POV: Meeting the Sheriff

Ulster County Sheriff Juan Figueroa.

I first met Ulster County Sheriff Juan Figueroa at the Gardiner Library the night of the tornado in New Paltz. I was teaching a workshop on restorative justice. He was in uniform, but he took off his hat as he entered, sat down, introduced himself and joined in the discussion.

He is Ulster County’s first Latino Sheriff, born and raised in the Bronx, his family is originally from Puerto Rico. As on most formal occasions at events in Ulster County, he was the only person of color in the room. And he knew he was the only person of color in the room, he told me later.

He always notices how many other people of color are in the room. I didn’t know most people of color did that? I do not have.

It was a moment of restorative justice for me, a realization of what it was like to walk into a white room, the courage it sometimes takes, the self-belief.

Juan Figueroa has an abundance of both. A long stint in the US Marines helped. “Once a navy, always a navy,” he says.

He enlisted in 1983 after the Beirut attack, just out of high school. He was eighteen and nineteen by the time he finished boot camp and shipped off to Okinawa.

I was curious to know how he felt about the United States the first time he went overseas. His response was immediate: “How spoiled we are, how entitled we are.”

The poverty he witnessed abroad resonated and relativized his childhood. “I grew up poor,” he said. “There were days when a meal was sugar water and bread. But we had electricity. Even in Okinawa, so many years after the war, the electricity was on for eight hours and off for eight hours. People didn’t have indoor toilets.

Figueroa is running unopposed for re-election in November. I wanted to have a more formal conversation with him, so we met again at the Gardiner Library, coincidentally the day after the Uvalde, Texas massacre.

The flag in front of the library was at half mast. A guitar lesson from very young children, their protective parents hovering, was underway in the conference room.

That morning, a school morning, I had met a mother and her eight-year-old son in the supermarket queue. There was no way she would allow her son to go to school that day, she said.

I asked the sheriff, who is not a relative, what he thought of the flood of creepy Facebook posts on local community pages. He responded by using the trope about “mental health support.” Yes, of course he was in favor of background checks and reasonable gun control legislation, but he is skeptical that more armed guards in schools, endless lockdown drills and even more gun control will make a difference.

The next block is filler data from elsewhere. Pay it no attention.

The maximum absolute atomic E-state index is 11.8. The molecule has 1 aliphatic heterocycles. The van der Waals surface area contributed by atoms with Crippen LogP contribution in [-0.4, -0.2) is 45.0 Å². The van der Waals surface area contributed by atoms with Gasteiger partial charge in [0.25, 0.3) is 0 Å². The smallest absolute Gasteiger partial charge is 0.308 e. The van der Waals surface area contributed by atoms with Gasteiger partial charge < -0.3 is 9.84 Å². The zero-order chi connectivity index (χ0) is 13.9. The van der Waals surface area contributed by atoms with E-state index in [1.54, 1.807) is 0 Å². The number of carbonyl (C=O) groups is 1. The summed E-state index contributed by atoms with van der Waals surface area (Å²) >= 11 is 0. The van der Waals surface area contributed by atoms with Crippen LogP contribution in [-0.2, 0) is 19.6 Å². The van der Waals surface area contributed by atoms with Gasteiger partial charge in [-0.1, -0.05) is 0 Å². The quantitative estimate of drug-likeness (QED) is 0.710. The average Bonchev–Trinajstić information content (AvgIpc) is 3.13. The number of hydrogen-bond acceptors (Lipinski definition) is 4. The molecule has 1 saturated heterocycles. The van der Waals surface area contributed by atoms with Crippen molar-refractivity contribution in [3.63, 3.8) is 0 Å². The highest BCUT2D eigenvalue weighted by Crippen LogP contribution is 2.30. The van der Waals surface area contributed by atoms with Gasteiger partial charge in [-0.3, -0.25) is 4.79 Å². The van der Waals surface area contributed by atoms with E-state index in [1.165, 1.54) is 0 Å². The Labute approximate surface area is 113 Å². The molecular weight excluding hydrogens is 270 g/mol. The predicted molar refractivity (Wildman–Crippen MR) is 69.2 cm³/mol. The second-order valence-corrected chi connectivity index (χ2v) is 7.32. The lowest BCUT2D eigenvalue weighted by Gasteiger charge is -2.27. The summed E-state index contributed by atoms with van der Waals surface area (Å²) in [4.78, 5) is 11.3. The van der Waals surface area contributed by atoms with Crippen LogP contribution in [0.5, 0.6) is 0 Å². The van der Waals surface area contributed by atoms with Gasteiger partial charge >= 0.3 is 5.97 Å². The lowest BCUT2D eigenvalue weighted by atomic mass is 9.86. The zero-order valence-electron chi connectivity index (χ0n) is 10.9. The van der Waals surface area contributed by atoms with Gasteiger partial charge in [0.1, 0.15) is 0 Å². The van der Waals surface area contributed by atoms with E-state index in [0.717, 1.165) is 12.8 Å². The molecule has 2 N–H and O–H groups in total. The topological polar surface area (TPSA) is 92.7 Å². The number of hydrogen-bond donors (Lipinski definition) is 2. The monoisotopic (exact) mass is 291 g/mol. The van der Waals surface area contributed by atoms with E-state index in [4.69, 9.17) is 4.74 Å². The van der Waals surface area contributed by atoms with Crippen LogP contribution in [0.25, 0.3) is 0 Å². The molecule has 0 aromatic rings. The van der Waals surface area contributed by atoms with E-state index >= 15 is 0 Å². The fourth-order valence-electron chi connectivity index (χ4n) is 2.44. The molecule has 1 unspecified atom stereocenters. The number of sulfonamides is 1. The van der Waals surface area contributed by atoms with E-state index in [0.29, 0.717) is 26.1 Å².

We don’t know enough, I say. More research needs to be done. But we know that the United States is the only developed country in the world that kills its own children and that the surviving children are having a terrible time, so traumatized. Even the exercises themselves can cause trauma. Some children have been writing goodbye text messages to their parents from shelter-in-place closets, assuming they will die. Some have written their wills.

Figueroa’s cautious and low-key response could be attributed to his political campaigning, or it could have something to do with his background and career thus far — the Marines, the state police. Like all soldiers and law enforcement officers, he experienced much hardship, violence and pain, even within his own family. which he describes as “dysfunctional”.

His father was alcoholic and violent. Figueroa and her three siblings often tried to protect their mother. “I was a mama’s boy,” he said. The protective and caring personality he developed took root, as did his determination to serve the community.

“I love my job,” he said repeatedly during our conversation, as if to convince himself and me that he wasn’t cynical or numbed by pain and violence.

There was also drug use within his family, which explains his intense proactive interest in the opioid epidemic. “Criminal justice and the law enforcement profession need hearts,” he told me. “It’s time.”

It may be time to move from criminalizing the disease of addiction to providing appropriate and well-funded care and support. Figueroa has launched several social service programs. “Mental health and addiction are always stigmatized,” he said. “I want everyone in Ulster County to know that my door is always open.”

The sun was setting over the ridge as we continued our dialogue. We weren’t often at odds. As we got up to leave, I asked him what he did to relax. He had arrived after his day’s work in a suit, driving an unmarked car except for the aerial on the roof.

“A glass of bourbon and a pipe,” he replied.

“The tobacco?”

“Yes, tobacco.”

Carol Bergman, a widely published writer, editor and writing coach, is co-owner of Mediacs, an independent publishing house based in New Paltz.


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